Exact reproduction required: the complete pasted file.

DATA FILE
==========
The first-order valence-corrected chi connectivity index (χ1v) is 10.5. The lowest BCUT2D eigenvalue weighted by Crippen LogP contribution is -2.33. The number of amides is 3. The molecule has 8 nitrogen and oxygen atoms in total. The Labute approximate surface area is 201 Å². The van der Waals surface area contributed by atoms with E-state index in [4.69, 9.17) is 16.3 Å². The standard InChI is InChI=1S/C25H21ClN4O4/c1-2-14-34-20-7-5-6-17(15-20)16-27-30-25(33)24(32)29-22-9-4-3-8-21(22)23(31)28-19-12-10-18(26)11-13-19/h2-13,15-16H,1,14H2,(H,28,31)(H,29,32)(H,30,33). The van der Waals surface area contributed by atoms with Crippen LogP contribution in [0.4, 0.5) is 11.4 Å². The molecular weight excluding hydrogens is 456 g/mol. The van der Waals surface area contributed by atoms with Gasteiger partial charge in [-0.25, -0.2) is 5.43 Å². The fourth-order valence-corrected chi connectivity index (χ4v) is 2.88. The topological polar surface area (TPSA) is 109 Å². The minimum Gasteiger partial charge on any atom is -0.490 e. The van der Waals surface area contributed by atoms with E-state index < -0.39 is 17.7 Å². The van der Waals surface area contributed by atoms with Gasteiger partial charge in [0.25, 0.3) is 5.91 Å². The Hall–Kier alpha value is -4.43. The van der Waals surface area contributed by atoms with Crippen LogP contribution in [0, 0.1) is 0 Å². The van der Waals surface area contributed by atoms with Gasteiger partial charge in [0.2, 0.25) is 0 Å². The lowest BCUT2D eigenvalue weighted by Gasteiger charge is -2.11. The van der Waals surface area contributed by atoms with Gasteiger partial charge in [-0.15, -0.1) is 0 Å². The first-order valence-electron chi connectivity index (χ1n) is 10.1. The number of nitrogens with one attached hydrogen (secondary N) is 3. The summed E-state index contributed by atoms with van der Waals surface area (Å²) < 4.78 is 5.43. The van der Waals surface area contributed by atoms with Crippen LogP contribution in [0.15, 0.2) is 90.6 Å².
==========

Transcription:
The first-order valence-corrected chi connectivity index (χ1v) is 10.5. The lowest BCUT2D eigenvalue weighted by Crippen LogP contribution is -2.33. The number of amides is 3. The molecule has 8 nitrogen and oxygen atoms in total. The Labute approximate surface area is 201 Å². The van der Waals surface area contributed by atoms with E-state index in [4.69, 9.17) is 16.3 Å². The standard InChI is InChI=1S/C25H21ClN4O4/c1-2-14-34-20-7-5-6-17(15-20)16-27-30-25(33)24(32)29-22-9-4-3-8-21(22)23(31)28-19-12-10-18(26)11-13-19/h2-13,15-16H,1,14H2,(H,28,31)(H,29,32)(H,30,33). The van der Waals surface area contributed by atoms with Crippen LogP contribution in [0.4, 0.5) is 11.4 Å². The molecular weight excluding hydrogens is 456 g/mol. The van der Waals surface area contributed by atoms with Gasteiger partial charge in [-0.25, -0.2) is 5.43 Å². The fourth-order valence-corrected chi connectivity index (χ4v) is 2.88. The topological polar surface area (TPSA) is 109 Å². The minimum Gasteiger partial charge on any atom is -0.490 e. The van der Waals surface area contributed by atoms with E-state index < -0.39 is 17.7 Å². The van der Waals surface area contributed by atoms with Gasteiger partial charge in [0.25, 0.3) is 5.91 Å². The Hall–Kier alpha value is -4.43. The van der Waals surface area contributed by atoms with Crippen LogP contribution in [0, 0.1) is 0 Å². The van der Waals surface area contributed by atoms with Gasteiger partial charge in [0.2, 0.25) is 0 Å². The lowest BCUT2D eigenvalue weighted by Gasteiger charge is -2.11. The van der Waals surface area contributed by atoms with Gasteiger partial charge in [-0.15, -0.1) is 0 Å². The first-order valence-electron chi connectivity index (χ1n) is 10.1. The number of nitrogens with one attached hydrogen (secondary N) is 3. The summed E-state index contributed by atoms with van der Waals surface area (Å²) < 4.78 is 5.43. The van der Waals surface area contributed by atoms with Crippen LogP contribution in [0.15, 0.2) is 90.6 Å².